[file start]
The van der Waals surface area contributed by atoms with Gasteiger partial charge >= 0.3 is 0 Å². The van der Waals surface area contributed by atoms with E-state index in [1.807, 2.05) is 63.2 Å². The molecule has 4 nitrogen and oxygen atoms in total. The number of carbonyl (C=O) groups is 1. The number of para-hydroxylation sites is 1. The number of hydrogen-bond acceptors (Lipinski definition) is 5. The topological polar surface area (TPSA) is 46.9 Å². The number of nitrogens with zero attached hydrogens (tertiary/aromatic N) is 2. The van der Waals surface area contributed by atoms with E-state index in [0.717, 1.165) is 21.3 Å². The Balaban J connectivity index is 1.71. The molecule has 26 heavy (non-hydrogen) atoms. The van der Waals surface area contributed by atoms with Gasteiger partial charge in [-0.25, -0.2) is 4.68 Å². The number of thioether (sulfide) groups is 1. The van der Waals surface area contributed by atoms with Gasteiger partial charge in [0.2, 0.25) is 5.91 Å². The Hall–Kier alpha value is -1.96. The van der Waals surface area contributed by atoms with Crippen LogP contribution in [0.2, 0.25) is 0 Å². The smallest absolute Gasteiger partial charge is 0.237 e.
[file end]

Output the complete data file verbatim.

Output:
The van der Waals surface area contributed by atoms with Gasteiger partial charge >= 0.3 is 0 Å². The van der Waals surface area contributed by atoms with E-state index in [1.807, 2.05) is 63.2 Å². The molecule has 4 nitrogen and oxygen atoms in total. The number of carbonyl (C=O) groups is 1. The number of para-hydroxylation sites is 1. The number of hydrogen-bond acceptors (Lipinski definition) is 5. The topological polar surface area (TPSA) is 46.9 Å². The number of nitrogens with zero attached hydrogens (tertiary/aromatic N) is 2. The van der Waals surface area contributed by atoms with E-state index in [0.717, 1.165) is 21.3 Å². The Balaban J connectivity index is 1.71. The molecule has 26 heavy (non-hydrogen) atoms. The van der Waals surface area contributed by atoms with Gasteiger partial charge in [-0.25, -0.2) is 4.68 Å². The number of thioether (sulfide) groups is 1. The van der Waals surface area contributed by atoms with Gasteiger partial charge in [0.2, 0.25) is 5.91 Å². The Hall–Kier alpha value is -1.96. The van der Waals surface area contributed by atoms with Crippen LogP contribution in [0.2, 0.25) is 0 Å². The smallest absolute Gasteiger partial charge is 0.237 e.